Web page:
Critical tax theory argues that tax fairness should take into account race, gender, and sexual orientation

Jack MintzImagine if, in her recent budget, federal Finance Minister Chrystia Freeland announced higher taxes on capital gains – except for women, visible minorities and Black, LGBTQ+ and Indigenous Canadians. Most people would be appalled.

But woking up the tax system has many adherents. Just last week, I received emails from editors of two distinguished tax journals – Tax Notes, a leading U.S. publication, and the Canadian Tax Journal – seeking papers on “critical tax theory.” Are ethnically specific taxes really something we should be considering?

Mainstream tax theory argues the overriding objective of taxation is to raise revenue to cover the cost of public services. There are three main criteria for a “good” tax structure: efficiency, simplicity and equity.

Efficiency means taxes involve minimal distortion of economic activity: they raise revenue without inducing people to change their economic choices for tax reasons.

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Tax equity has long been based on the twin notions of “horizontal equity” – people with the same incomes, consumption or wealth should pay the same taxes – and “vertical equity” – those with greater ability to pay should pay more.

Critical tax theory views tax equity differently, however. One of its leading proponents, the University of Pittsburgh’s Anthony Infanti, argues that what’s considered fair in taxation should not just be based on people’s “ability to pay.”

Other characteristics such as race, gender, sexual orientation and physical ability should also be taken into account. Because it doesn’t generally do that, Infanti argues that the existing tax system contains “invidious discrimination that already imposes heavy burdens on its victims.” Shades of Marxist tinkering to support the downtrodden worker (except that Marx wanted to help all workers, regardless of racial or ethnic identity).

Critical tax theory goes back to several papers written in the 1990s that claimed the U.S. tax code protects white wealth with, for instance, low capital gains taxes or benefits for home ownership that effectively discriminate against minorities, who are more likely to be renters. Likewise, family-based taxation (e.g., joint filing in the U.S.) discriminates against women, who are subject to higher marginal tax rates if they join the workforce. In mainstream tax policy, these conclusions are debatable since there may be both efficiency and equity arguments for specific preferences.

Critical tax theory is obviously correct in that people differ in more ways than just by income. But woke privileging of “marginalized” groups itself ignores that people within groups differ in terms of innate ability, education, religion, region and many other factors that explain differences in their incomes. It leads to the simplistic – and racially discriminatory – conclusion that whites should bear more tax than others whose income or wealth may be the same as theirs.

In fairness, some “positive discrimination” is already part of mainstream tax theory and policy. Governments have long reduced taxes for people with disabilities on the grounds that they incur extra costs to earn a livelihood or enjoy a given standard of living. Critical tax theory has also argued for equal tax treatment of same-sex and traditional couples – but so would mainstream theory.

Critical tax theory goes off the rails in analyzing the tax burdens of designated groups chosen by the theorist. One paper argues that because tax expenditures are biased in favour of whites, we should, in the interest of social justice, raise taxes on capital and corporate income in order to make whites pay more.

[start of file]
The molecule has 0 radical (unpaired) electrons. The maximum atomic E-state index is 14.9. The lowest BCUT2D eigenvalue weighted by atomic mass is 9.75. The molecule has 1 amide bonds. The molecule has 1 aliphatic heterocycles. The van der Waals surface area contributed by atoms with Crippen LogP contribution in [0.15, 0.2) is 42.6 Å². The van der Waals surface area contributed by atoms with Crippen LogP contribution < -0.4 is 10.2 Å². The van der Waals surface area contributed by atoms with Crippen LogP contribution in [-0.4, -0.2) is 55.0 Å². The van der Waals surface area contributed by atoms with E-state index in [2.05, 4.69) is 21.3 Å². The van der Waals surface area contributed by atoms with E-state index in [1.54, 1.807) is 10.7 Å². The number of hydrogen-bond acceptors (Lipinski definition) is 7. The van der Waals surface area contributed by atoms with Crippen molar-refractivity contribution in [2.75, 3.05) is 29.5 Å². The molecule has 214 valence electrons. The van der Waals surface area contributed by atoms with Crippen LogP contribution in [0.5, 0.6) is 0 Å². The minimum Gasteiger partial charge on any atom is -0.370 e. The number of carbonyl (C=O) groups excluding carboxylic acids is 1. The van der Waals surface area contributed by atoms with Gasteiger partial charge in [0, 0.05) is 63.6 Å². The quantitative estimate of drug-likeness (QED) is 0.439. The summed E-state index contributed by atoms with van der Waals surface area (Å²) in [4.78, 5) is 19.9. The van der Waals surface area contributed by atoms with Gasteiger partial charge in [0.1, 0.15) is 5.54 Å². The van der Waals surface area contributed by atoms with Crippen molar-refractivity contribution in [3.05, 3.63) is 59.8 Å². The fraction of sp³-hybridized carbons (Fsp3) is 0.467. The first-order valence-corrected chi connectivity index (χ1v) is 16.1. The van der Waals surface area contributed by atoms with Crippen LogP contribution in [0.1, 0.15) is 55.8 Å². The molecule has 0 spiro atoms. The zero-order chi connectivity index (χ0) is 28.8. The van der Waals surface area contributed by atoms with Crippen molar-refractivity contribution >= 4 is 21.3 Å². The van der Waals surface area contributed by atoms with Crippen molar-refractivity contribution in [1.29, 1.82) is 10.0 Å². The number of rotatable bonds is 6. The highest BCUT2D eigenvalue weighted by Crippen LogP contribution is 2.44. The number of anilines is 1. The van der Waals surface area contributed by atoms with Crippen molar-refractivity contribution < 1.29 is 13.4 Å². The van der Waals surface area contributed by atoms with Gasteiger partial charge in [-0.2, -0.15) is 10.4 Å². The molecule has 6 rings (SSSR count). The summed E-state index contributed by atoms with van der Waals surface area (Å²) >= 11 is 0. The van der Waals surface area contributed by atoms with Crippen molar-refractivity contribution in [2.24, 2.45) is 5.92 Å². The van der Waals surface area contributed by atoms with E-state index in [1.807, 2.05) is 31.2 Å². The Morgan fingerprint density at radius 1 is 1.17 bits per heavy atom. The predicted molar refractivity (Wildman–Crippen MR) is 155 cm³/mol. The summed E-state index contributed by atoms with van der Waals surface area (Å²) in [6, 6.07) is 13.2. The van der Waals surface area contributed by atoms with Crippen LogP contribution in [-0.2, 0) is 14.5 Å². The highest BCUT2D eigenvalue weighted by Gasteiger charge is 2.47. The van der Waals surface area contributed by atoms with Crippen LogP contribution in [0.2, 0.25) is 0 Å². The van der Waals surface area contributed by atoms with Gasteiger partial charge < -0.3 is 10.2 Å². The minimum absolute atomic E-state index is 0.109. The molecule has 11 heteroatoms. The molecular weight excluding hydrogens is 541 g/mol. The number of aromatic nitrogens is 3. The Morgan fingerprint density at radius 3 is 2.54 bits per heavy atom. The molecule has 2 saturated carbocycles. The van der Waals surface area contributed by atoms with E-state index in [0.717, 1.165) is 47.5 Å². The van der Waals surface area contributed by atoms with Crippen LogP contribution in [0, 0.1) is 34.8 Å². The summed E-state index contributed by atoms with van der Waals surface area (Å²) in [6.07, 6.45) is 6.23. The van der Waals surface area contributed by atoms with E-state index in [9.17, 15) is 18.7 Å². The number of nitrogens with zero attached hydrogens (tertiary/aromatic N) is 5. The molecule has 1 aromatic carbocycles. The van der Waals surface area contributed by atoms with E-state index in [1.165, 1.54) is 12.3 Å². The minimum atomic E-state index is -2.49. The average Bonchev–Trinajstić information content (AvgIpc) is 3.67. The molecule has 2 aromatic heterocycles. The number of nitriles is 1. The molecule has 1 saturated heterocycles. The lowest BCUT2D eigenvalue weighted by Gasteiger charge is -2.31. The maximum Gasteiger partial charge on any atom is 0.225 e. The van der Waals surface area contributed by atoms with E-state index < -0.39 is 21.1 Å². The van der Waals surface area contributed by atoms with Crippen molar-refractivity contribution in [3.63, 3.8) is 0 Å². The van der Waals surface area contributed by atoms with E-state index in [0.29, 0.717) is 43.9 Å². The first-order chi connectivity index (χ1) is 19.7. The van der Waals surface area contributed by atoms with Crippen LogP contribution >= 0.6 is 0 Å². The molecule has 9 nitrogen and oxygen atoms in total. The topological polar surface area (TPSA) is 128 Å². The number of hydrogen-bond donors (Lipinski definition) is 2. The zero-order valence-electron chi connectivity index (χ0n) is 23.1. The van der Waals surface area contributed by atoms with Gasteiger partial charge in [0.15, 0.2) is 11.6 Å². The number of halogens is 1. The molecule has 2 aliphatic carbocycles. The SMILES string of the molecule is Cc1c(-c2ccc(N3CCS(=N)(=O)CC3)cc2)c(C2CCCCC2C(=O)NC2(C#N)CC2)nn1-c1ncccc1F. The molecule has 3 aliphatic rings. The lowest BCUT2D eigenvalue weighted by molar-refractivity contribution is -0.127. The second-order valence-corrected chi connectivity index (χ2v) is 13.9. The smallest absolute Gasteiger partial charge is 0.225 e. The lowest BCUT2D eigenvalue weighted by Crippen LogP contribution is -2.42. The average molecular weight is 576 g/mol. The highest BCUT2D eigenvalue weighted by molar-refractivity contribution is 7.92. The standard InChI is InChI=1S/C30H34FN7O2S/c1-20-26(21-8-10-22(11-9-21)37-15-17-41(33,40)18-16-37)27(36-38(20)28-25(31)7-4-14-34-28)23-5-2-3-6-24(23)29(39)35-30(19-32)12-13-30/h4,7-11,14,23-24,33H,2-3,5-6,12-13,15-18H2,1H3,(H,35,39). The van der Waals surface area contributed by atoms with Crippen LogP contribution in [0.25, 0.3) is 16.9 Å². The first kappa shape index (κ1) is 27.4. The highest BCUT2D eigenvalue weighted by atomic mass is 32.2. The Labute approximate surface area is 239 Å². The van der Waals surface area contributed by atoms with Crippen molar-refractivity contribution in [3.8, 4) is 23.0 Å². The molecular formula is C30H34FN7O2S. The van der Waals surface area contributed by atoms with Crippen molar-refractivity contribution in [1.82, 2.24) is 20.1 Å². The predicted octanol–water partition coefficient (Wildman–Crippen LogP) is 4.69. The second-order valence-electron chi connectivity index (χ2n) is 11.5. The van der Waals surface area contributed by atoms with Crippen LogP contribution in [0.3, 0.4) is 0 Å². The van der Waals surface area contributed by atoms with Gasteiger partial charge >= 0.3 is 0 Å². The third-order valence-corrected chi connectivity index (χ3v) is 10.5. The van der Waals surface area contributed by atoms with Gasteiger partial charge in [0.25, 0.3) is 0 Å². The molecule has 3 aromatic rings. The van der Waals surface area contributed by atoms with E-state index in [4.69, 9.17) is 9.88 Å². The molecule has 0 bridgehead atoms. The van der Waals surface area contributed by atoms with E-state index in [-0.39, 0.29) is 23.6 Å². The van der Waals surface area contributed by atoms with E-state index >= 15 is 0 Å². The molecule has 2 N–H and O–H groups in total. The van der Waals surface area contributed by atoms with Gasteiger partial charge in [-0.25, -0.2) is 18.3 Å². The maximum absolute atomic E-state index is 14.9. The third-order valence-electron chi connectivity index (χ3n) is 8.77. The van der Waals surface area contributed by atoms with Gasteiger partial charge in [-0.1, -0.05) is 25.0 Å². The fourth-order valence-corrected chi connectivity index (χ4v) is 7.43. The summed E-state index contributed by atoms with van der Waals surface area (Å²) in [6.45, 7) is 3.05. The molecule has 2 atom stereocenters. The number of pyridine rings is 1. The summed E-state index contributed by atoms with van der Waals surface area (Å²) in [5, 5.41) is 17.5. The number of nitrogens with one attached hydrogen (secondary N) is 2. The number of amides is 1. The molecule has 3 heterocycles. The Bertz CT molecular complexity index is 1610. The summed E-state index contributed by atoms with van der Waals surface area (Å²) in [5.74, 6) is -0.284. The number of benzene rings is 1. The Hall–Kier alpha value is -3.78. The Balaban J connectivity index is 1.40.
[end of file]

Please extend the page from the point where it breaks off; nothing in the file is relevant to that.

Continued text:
But, as mainstream tax theorists have argued for over a half-century, taxing capital income is a form of double taxation on savings. When a taxpayer (black or white) spends all their earnings on consumption in a year, they pay tax only once. But savers pay tax twice – on the original earnings and any return on earnings they invest. Critical tax theory would add to the already discriminatory taxation of savings.

Higher-income taxpayers already pay the lion’s share of Canada’s income tax. In 2021, the top one percent paid 22.5 percent of income taxes, and the top 10 percent paid 54.4 percent. That is correct: one in 10 taxpayers paid one in two dollars of income tax. Even supposing whites dominate these top-income groups, aren’t they taxed enough?

Moreover, not all members of marginalized groups are poor. Check 2016 Statistics Canada data on average weekly earnings by ethnic group and you’ll find that Japanese, Korean, South Asian and Chinese Canadians earn more than white Canadians.

Even so, averages mask differences in income levels within each group: many Asian and white Canadians are poor. And although Black and Indigenous Canadians have lower incomes on average, many do better than the average Canadian does. Thus targeting groups by ethnicity or race instead of income or consumption would itself create inequities within groups.

Last year’s federal budget concluded that its tax hikes – primarily on corporate income – would have a neutral diversity effect. Critical tax theorists might not agree. Corporate tax increases fall mostly on consumers, workers and pension-owners, which means they may well hit women and marginalized Canadians disproportionately hard.

Imagine if, in her recent budget, federal Finance Minister Chrystia Freeland had announced higher taxes on capital gains – except for women, visible minorities and black, LGBTQ+ and Indigenous Canadians. Most people would be appalled.

Jack Mintz is a founding board member of the Aristotle Foundation for Public Policy and founder of the University of Calgary School of Public Policy.

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